The state of Massachusetts wants to encourage you to go green. In addition to the tremendous Solar Rebate Program, they’ve decided to reward people generating solar energy by letting them sell their clean energy back to the utilities. So in addition to the significant savings you’ll receive by reducing your electric bill, a 5kW solar system should net you even more money annually in SREC income.
Unfortunately, the SREC program is the most complicated aspect of getting solar panels. Basically, the state has told the power companies that they must produce a certain amount of their electricity from renewable sources each year. Specifically, 5% of their energy was required to come from solar panels in 2010, increasing by 1% every year. But they are falling short of that goal. So what they can do is pay me for my solar power so that they can say that I’m generating solar energy for them and then add me to their 5% goal. Granted, I’m only a drop in the bucket, but with all the solar panel installations across the state it adds up.
This program is administered by the Massachusetts Department of Energy Resources (DOER) and they have stated that for each megawatt hour (1,000 kWh) that a system generates, one Solar Renewable Energy Certificates (SREC) will be created. It is estimated that a 5 kW solar system will generate a little less than 6 SRECs per year. A solar panel system will generate SRECs for 10 years.
When the SREC program first started, the supply of SRECs was much less than the utilities needed so SRECs were selling for over $500 each. And then for awhile, after the solar market grew quicker than expected, the supply of SRECs became oversupplied and SRECs sold for less than $200. Since that time, however, the market has stablized and SRECs are selling close to their auction price of $285. Here's a updated SREC pricing chart.
Beginning on April 25, 2014, the SREC-II program began. This program is a successor to the first SREC program and the major details of the program remain the same for residents. The one significant difference is that instead of SRECs being worth a flat $285 every year, they're worth $285 for the first three years and then decline in value by 5% each year thereafter. However, don't be deterred - this is still a very generous incentive and represents the biggest chunk of your payback. A 5-kW system installed in 2014 will generate a total of about $14,000 in SREC payments over its 10 years of eligibility.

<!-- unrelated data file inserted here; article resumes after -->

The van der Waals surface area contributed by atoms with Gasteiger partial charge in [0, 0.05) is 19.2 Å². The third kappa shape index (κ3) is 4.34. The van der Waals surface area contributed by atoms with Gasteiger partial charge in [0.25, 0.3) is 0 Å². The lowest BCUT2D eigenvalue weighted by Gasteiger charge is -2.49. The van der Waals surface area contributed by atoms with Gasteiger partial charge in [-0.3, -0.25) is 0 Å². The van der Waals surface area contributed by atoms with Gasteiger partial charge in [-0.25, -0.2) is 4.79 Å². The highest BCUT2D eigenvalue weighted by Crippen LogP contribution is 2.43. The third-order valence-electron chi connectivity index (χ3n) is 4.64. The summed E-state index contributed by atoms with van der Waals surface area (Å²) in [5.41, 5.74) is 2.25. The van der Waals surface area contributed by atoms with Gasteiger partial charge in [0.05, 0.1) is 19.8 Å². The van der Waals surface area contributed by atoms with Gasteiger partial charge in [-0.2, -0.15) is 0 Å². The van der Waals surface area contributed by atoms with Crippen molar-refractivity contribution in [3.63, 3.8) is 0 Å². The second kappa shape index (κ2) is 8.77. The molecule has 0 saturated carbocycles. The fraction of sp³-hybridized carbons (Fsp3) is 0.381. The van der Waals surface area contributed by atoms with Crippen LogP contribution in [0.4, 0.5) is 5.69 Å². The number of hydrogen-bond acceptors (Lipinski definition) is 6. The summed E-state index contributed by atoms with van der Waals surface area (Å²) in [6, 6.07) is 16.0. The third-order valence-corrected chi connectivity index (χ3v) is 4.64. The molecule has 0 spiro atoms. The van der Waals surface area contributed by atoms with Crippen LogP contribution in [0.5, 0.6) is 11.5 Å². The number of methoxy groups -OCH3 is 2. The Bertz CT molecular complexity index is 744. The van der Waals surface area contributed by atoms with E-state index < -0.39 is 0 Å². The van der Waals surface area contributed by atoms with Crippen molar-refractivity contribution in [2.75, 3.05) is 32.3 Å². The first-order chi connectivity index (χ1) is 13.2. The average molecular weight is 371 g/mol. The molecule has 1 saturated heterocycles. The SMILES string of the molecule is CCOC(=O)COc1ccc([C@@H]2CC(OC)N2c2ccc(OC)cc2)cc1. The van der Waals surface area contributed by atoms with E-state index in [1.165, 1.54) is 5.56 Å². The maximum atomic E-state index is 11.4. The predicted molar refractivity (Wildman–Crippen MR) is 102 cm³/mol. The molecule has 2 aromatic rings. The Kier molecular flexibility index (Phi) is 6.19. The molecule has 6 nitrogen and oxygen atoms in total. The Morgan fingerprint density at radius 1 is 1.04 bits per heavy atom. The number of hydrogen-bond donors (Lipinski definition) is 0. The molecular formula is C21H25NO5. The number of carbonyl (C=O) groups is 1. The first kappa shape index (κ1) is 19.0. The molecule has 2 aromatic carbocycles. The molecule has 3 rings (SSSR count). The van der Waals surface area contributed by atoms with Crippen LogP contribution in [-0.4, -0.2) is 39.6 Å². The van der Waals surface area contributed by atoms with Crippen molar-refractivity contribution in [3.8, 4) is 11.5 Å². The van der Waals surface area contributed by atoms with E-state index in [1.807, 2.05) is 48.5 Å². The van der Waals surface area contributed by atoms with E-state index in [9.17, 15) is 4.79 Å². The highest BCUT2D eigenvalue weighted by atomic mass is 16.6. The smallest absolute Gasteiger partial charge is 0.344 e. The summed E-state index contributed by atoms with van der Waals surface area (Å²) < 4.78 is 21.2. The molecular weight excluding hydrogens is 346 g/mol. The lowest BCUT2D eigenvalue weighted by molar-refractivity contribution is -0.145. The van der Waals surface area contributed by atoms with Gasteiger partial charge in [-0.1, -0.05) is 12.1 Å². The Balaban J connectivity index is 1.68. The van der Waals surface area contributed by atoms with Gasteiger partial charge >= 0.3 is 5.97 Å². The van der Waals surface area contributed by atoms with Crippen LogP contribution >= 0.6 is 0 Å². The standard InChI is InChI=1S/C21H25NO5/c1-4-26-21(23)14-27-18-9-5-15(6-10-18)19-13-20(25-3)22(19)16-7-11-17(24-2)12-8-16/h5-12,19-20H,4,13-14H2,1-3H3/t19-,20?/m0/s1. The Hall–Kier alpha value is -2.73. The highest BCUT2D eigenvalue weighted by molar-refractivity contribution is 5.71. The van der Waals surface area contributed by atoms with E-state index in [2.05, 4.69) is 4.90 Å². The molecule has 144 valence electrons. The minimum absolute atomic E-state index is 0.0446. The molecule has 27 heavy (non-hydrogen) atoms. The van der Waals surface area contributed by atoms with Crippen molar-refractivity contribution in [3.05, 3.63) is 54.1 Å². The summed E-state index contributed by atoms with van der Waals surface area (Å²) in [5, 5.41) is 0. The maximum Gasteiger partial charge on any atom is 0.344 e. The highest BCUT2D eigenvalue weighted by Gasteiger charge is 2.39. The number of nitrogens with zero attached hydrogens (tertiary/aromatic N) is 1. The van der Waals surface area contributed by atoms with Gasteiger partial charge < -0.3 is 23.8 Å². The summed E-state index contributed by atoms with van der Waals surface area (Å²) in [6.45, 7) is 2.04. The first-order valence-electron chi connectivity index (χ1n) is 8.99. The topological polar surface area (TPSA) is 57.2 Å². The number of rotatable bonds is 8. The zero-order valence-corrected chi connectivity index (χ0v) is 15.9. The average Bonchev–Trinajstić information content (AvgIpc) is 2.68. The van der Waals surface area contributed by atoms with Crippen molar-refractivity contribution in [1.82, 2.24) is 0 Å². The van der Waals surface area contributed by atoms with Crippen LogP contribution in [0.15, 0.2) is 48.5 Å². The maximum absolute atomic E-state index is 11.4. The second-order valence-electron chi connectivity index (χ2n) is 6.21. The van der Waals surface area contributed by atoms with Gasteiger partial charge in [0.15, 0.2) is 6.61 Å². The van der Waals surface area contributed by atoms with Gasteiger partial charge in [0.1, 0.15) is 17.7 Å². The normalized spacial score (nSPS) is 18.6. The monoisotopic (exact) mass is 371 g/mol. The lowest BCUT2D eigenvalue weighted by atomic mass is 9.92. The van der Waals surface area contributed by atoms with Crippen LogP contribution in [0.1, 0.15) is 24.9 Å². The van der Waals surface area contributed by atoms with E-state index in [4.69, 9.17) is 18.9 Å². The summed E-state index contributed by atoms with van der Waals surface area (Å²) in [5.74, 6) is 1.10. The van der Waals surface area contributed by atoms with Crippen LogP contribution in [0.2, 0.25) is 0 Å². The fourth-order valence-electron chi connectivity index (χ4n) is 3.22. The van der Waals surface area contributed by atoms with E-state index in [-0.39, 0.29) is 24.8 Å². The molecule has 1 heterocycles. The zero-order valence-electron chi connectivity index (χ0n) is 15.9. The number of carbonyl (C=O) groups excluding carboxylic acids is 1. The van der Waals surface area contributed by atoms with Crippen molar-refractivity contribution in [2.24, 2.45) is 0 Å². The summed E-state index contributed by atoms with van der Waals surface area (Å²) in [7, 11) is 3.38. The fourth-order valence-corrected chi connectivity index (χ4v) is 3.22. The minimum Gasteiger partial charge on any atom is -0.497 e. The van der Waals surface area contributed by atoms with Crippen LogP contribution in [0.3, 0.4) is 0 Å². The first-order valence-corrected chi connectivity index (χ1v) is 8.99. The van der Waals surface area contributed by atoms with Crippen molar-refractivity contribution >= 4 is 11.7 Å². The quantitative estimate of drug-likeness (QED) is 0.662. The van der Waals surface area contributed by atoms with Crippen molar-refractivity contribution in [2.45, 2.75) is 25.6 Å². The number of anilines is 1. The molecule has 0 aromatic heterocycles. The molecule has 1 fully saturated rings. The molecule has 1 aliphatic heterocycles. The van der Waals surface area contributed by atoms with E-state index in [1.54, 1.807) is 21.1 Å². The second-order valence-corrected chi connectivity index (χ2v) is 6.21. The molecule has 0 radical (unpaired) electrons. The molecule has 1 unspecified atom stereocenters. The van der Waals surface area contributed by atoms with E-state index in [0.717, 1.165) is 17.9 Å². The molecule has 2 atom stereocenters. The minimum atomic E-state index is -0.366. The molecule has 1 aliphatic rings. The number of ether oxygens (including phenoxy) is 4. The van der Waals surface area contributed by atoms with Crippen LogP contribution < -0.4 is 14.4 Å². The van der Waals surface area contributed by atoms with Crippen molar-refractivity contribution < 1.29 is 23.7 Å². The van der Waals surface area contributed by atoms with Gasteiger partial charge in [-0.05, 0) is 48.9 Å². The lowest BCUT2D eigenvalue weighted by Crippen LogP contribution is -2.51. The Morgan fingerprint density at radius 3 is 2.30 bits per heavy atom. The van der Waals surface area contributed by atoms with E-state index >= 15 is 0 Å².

While SRECs are sold in an annual auction in July for a fixed price, they can be sold on the open market at any time after they become available. They become available quarterly on the 15th day of the following quarter plus one month. Payments typically will be received within a month of they're being sold. To explain more clearly:
So there is a significant delay after producing the energy before the SRECs can be sold. But this is only really noticeable until you produce your first SREC. After that, you'll be generating SRECs regularly. For more specifics regarding SRECs, please see my blog and sign up for my mailing list.
According to one SREC aggregator’s contact with the IRS, the proceeds of SRECs should be considered an offset to the purchase of the solar energy system, and are therefore not taxable. The IRS also stated that the sale of SRECs does not fit within the transaction types that would initiate the generation of a 1099. If you are uncertain, please contact a tax professional.
Even though you’ll make more money annually from selling your SRECs, don’t forget your significant monthly savings by generating your own electricity. Or proceed right to the solar company ratings page to claim up to $500 in savings and get estimates from qualified solar installers.